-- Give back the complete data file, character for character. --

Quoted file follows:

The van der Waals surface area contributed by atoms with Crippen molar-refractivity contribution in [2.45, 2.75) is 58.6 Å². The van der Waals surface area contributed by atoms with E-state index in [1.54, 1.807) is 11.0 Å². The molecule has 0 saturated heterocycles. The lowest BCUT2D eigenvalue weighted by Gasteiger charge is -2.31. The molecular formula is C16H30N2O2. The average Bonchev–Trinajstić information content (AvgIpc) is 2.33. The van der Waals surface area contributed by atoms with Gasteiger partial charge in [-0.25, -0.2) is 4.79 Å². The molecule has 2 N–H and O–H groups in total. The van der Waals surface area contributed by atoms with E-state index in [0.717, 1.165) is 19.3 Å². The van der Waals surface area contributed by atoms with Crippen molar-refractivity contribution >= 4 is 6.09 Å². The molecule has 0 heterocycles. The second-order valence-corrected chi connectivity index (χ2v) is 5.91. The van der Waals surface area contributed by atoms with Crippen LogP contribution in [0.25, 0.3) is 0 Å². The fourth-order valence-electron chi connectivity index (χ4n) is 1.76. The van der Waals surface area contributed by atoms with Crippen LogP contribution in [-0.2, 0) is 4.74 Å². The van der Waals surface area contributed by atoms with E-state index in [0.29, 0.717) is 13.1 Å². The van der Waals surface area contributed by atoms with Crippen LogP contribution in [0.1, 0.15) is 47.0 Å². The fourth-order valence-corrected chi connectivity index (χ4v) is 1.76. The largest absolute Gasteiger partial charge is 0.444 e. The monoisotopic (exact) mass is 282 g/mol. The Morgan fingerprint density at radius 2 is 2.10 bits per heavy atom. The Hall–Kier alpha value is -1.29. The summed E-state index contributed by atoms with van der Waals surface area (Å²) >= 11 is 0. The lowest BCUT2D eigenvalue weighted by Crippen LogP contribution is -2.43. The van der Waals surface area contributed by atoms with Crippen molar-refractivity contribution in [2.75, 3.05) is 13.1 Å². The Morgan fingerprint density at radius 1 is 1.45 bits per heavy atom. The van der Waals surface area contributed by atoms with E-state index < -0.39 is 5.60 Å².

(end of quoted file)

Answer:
The van der Waals surface area contributed by atoms with Crippen molar-refractivity contribution in [2.45, 2.75) is 58.6 Å². The van der Waals surface area contributed by atoms with E-state index in [1.54, 1.807) is 11.0 Å². The molecule has 0 saturated heterocycles. The lowest BCUT2D eigenvalue weighted by Gasteiger charge is -2.31. The molecular formula is C16H30N2O2. The average Bonchev–Trinajstić information content (AvgIpc) is 2.33. The van der Waals surface area contributed by atoms with Gasteiger partial charge in [-0.25, -0.2) is 4.79 Å². The molecule has 2 N–H and O–H groups in total. The van der Waals surface area contributed by atoms with E-state index in [0.717, 1.165) is 19.3 Å². The van der Waals surface area contributed by atoms with Crippen molar-refractivity contribution >= 4 is 6.09 Å². The molecule has 0 heterocycles. The second-order valence-corrected chi connectivity index (χ2v) is 5.91. The van der Waals surface area contributed by atoms with Crippen LogP contribution in [0.25, 0.3) is 0 Å². The fourth-order valence-electron chi connectivity index (χ4n) is 1.76. The van der Waals surface area contributed by atoms with Crippen LogP contribution in [-0.2, 0) is 4.74 Å². The van der Waals surface area contributed by atoms with E-state index in [0.29, 0.717) is 13.1 Å². The van der Waals surface area contributed by atoms with Crippen LogP contribution in [0.1, 0.15) is 47.0 Å². The fourth-order valence-corrected chi connectivity index (χ4v) is 1.76. The largest absolute Gasteiger partial charge is 0.444 e. The monoisotopic (exact) mass is 282 g/mol. The Morgan fingerprint density at radius 2 is 2.10 bits per heavy atom. The Hall–Kier alpha value is -1.29. The summed E-state index contributed by atoms with van der Waals surface area (Å²) >= 11 is 0. The lowest BCUT2D eigenvalue weighted by Crippen LogP contribution is -2.43. The van der Waals surface area contributed by atoms with Crippen molar-refractivity contribution in [2.75, 3.05) is 13.1 Å². The Morgan fingerprint density at radius 1 is 1.45 bits per heavy atom. The van der Waals surface area contributed by atoms with E-state index < -0.39 is 5.60 Å².